Relationship to OT Saints
Two articles follow, continuing in our series on the work of the Holy Spirit of God.
The Scriptures speak of the Spirit of God from Genesis to Revelation. He has a distinct personality, and has specific work to do in every dispensation. He is co-equal and coeternal with the Father and the Son.
There is an important distinction between the Old and the New Testaments: “For He dwelleth with you (Old Testament) and shall be in you” (New Testament) (John 14:17). Before the Lord was glorified and before Pentecost, the Spirit was not poured out upon all flesh, (Joel 2:28,29. Acts 2:17). “The Holy Spirit was not yet given, because Jesus was not yet glorified” (John 7:39). After the work of the cross and Pentecost, the Spirit came to indwell and empower all believers. Prior to this, the Spirit came upon men, independent of character, for specific work and service. It is never recorded that every individual received personally the Holy Spirit. He was given temporarily and could be withdrawn, as in the case of Saul. “The Spirit came upon him and he prophesied among the prophets” (1 Samuel 10:10, 19:23). “But the Spirit of the Lord departed from Saul, and an evil spirit from the Lord troubled him” (ISam 16:10). In this same chapter we read of David’s anointing, “And the Spirit of the Lord came upon David from that day forward.” David, after his fall, prayed to the Lord that the Spirit would not depart from him (Psalm 51:3). This is not possible in the present era, as the Spirit abides eternally in the believer (John 14:16. Eph 4:30).
The Holy Spirit had an important work not only in the original creation, but in the creation of man. “And the Lord God formed man of the dust of the ground, and breathed into his nostrils the breath of life; and man became a living soul” (Gen 2:7). Elihu states this fact : “The Spirit of God hath made me, and the breath of the almighty hath given me life” (Job 33:4). The Spirit also sustains life. “Thou takest away their breath, they die, and return to their dust. Thou sendest forth thy Spirit, they are created” (Psa 104:29,30. Isa 40:7).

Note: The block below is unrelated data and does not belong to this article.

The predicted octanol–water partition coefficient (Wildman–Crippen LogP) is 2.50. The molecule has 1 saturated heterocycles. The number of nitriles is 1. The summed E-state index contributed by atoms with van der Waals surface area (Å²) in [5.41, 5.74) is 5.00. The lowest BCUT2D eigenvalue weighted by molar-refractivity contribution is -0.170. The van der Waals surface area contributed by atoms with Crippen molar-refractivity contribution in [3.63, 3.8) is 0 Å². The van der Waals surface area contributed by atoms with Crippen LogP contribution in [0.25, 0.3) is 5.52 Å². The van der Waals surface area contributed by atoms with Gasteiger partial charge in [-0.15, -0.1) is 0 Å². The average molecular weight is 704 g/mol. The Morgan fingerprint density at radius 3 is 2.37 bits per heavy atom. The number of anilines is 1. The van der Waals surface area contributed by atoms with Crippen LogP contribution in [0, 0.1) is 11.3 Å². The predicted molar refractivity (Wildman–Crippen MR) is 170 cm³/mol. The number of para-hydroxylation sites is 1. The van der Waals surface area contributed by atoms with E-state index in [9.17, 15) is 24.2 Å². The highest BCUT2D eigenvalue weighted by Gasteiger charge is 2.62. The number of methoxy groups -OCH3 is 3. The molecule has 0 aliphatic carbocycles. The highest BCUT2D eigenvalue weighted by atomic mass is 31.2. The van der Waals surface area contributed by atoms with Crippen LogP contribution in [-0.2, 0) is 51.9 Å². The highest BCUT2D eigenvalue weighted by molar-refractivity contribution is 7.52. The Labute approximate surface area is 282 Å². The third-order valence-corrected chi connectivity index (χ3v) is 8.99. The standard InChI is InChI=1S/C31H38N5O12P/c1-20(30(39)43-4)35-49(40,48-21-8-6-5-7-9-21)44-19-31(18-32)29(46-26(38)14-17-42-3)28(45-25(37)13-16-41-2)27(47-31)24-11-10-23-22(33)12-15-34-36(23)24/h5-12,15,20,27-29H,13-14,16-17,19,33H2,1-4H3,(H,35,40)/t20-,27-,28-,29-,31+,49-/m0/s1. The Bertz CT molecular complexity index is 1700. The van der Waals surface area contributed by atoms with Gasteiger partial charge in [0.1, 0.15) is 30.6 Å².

It is said of only two men in the Old Testament that the Spirit of God was in them: Pharaoh said of Joseph, “Can we find such a one as this is, a man in whom the Spirit of God is” (Gen 41:38). Joseph had supernatural wisdom as an interpreter of dreams and fitness for government. “And Pharaoh made him ruler over all the land of Egypt” (Gen 41:43). Of Joshua it says, “And the Lord said unto Moses, take thee Joshua the son of Nun, a man in whom is the Spirit” (Num 27:18). “And Joshua the son of Nun was full of the spirit of wisdom, for Moses had laid his hands upon him, and the children of Israel hearkened unto him” (Deut 34:9). How necessary it is for one to be guided and empowered by the Spirit in work for God.
The Holy Spirit came upon men, such as Saul and Balaam, who were not godly. This latter was a wicked man sent by Balak to curse Israel (Num 22:6). But we read, “The Spirit of God came upon him” (Num 24:2). God in His sovereignty took this evil man and made him prophecy about Israel’s future blessing and place among the nations. God used him as an instrument to carry out His purpose. Consider also I Samuel 19:20: “The Spirit of God came upon the messengers of Saul, and they also prophesied.” In contrast, since Pentecost the Spirit’s activity is confined to those who are born again.